Japan joined the other members of the Group of Seven advanced nations on Tuesday in agreeing that Russia was probably behind a nerve agent attack in Britain last month, after having refused for weeks to assign blame.
In a statement released on Tuesday Japan time, the G-7 foreign ministers endorsed Britain’s finding that “there is no plausible alternative explanation” other than Russia’s responsibility for the attack on former Russian spy Sergei Skripal and his daughter, Yulia, in Salisbury on March 4.
Since the attack, the Japanese government has not joined the rest of the G-7 but merely condemned the use of chemical weapons without pointing the finger at Russia, with which it is trying to make progress on a decades-long territorial row.
Foreign Minister Taro Kono said later Tuesday in Tokyo that Japan continues to hope for the full facts of the incident to come to light through further investigation by the Organization for the Prohibition of Chemical Weapons and by the British police.
“Although there is no smoking gun showing that Russia used (chemical weapons), the G-7 agrees with Britain’s assertion that it is highly likely to have done so, that there is no other rational explanation, and that the international community needs to engage with Russia (on the issue) in a constructive way,” Kono said.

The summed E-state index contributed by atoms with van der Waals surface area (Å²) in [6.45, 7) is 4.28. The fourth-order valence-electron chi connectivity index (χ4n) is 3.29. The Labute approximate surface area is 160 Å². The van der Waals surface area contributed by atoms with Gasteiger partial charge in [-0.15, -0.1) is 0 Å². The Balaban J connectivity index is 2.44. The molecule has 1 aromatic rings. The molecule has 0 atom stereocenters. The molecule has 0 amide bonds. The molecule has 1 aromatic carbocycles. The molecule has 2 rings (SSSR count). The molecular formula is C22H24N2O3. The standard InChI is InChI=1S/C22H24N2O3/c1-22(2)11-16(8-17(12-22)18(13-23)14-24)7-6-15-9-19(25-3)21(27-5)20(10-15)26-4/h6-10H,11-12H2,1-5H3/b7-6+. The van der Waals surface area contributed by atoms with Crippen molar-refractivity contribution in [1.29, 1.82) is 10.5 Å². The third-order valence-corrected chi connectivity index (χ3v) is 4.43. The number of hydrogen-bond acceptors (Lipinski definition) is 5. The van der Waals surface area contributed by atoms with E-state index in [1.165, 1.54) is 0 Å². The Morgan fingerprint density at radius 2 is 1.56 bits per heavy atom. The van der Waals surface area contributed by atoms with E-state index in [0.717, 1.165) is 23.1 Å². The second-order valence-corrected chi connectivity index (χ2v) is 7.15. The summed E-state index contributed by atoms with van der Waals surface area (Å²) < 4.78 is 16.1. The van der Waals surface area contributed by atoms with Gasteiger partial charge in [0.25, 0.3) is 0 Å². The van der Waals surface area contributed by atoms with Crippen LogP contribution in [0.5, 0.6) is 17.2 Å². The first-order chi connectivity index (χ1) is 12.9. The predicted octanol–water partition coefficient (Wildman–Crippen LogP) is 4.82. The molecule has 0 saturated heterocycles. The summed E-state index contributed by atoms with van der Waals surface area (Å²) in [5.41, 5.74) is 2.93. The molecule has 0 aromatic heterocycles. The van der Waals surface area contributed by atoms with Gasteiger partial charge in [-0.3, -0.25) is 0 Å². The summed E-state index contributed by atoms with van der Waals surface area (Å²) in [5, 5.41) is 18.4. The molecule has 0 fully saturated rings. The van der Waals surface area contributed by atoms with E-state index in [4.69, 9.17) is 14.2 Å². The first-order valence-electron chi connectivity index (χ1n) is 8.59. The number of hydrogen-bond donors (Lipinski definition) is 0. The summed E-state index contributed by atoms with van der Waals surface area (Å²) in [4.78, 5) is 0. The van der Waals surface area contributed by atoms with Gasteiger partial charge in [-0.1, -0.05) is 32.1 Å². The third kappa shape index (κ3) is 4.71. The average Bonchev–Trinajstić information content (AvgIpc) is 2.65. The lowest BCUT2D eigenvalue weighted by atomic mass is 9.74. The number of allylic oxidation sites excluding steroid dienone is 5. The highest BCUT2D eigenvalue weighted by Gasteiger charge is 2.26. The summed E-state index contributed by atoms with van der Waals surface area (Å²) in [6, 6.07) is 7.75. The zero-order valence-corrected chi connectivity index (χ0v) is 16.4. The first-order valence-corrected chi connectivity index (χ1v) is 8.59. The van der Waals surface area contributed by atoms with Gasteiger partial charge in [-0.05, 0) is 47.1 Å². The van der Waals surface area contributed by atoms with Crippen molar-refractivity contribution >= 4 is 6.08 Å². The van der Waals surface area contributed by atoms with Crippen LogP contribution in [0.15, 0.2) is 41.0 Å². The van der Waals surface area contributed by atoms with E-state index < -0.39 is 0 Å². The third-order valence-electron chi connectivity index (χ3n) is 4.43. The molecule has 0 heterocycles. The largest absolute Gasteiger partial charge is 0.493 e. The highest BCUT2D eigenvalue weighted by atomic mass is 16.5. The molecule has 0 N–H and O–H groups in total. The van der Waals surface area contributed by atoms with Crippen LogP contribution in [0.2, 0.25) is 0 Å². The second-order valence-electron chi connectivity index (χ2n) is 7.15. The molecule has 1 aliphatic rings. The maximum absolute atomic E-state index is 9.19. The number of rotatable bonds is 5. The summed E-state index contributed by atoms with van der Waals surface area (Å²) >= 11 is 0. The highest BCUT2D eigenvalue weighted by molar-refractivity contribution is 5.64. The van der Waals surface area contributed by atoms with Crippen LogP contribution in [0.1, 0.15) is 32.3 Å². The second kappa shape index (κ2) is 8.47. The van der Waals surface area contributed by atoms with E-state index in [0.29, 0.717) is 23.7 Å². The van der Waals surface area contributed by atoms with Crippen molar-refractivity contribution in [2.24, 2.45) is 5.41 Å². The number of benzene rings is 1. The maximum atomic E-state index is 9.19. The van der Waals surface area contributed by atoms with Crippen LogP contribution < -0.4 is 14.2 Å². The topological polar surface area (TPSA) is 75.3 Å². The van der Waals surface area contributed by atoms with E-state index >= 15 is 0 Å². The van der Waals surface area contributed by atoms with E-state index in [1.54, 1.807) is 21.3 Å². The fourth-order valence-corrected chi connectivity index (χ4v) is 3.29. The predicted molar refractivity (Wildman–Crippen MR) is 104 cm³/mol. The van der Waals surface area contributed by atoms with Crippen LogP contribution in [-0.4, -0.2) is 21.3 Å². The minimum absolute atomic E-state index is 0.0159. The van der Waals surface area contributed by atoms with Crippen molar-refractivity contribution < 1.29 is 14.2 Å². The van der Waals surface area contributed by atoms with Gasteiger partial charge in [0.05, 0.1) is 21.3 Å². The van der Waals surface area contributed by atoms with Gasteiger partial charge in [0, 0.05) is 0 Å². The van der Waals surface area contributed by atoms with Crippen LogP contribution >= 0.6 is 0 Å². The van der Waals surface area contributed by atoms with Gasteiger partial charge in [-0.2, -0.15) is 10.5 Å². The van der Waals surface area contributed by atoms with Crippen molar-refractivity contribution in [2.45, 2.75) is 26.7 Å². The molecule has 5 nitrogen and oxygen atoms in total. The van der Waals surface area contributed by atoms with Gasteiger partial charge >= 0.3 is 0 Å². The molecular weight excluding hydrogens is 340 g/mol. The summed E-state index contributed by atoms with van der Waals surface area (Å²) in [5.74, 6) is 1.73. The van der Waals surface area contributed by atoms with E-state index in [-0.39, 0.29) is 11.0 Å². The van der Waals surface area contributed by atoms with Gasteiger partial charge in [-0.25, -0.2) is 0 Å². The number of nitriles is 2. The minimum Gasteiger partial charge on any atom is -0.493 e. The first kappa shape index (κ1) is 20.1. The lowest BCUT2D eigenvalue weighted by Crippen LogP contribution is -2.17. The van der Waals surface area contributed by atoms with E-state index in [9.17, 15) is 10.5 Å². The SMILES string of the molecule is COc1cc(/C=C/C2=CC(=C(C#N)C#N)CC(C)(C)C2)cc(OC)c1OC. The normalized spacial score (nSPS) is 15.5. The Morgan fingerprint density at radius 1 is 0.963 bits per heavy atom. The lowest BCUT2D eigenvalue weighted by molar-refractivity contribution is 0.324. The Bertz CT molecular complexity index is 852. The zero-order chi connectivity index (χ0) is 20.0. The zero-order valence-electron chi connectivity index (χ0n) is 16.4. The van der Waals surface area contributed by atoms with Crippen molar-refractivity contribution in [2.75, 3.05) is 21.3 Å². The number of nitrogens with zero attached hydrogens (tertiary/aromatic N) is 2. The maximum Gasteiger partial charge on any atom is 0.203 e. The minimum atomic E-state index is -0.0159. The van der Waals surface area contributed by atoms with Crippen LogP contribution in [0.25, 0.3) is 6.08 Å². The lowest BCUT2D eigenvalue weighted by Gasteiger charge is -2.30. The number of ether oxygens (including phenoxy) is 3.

Kono said Japan has “no intention at this time” to follow other G-7 members in expelling Russian diplomats over the incident.
Prime Minister Shinzo Abe is set to visit Russia next month for talks with President Vladimir Putin, aiming to make progress on the issue of the sovereignty of a chain of Russia-held, Japan-claimed islands off Hokkaido that were seized by the Soviet Union at the end of World War II.
Canada is the current chair of the G-7, which also includes Britain, France, Germany, Italy and the United States, as well as the European Union.
The group’s foreign ministers will meet in Toronto from Sunday for their annual gathering.